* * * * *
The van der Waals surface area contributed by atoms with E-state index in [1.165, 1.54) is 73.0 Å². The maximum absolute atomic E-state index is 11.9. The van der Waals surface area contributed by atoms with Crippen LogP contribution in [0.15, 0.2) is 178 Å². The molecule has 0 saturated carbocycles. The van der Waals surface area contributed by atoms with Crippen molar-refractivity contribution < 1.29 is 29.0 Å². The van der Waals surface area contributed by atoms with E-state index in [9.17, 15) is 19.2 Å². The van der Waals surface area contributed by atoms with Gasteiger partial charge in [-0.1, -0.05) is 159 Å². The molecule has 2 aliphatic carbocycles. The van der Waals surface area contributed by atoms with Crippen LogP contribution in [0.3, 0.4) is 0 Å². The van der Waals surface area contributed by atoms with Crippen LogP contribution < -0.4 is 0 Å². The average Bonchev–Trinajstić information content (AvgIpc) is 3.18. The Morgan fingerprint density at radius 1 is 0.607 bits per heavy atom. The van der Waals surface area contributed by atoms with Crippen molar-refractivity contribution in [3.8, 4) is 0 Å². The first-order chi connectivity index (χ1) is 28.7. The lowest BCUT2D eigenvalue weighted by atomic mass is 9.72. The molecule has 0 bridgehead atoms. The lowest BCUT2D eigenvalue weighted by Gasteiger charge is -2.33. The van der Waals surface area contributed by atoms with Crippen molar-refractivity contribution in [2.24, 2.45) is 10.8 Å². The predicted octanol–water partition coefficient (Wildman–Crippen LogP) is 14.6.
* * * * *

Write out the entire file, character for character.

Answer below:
The van der Waals surface area contributed by atoms with E-state index in [1.165, 1.54) is 73.0 Å². The maximum absolute atomic E-state index is 11.9. The van der Waals surface area contributed by atoms with Crippen LogP contribution in [0.15, 0.2) is 178 Å². The molecule has 0 saturated carbocycles. The van der Waals surface area contributed by atoms with Crippen molar-refractivity contribution < 1.29 is 29.0 Å². The van der Waals surface area contributed by atoms with E-state index in [9.17, 15) is 19.2 Å². The van der Waals surface area contributed by atoms with Gasteiger partial charge in [-0.1, -0.05) is 159 Å². The molecule has 2 aliphatic carbocycles. The van der Waals surface area contributed by atoms with Crippen LogP contribution in [0.3, 0.4) is 0 Å². The van der Waals surface area contributed by atoms with Crippen LogP contribution < -0.4 is 0 Å². The average Bonchev–Trinajstić information content (AvgIpc) is 3.18. The Morgan fingerprint density at radius 1 is 0.607 bits per heavy atom. The van der Waals surface area contributed by atoms with Crippen molar-refractivity contribution in [3.8, 4) is 0 Å². The first-order chi connectivity index (χ1) is 28.7. The lowest BCUT2D eigenvalue weighted by atomic mass is 9.72. The molecule has 0 bridgehead atoms. The lowest BCUT2D eigenvalue weighted by Gasteiger charge is -2.33. The van der Waals surface area contributed by atoms with Crippen molar-refractivity contribution in [2.24, 2.45) is 10.8 Å². The predicted octanol–water partition coefficient (Wildman–Crippen LogP) is 14.6.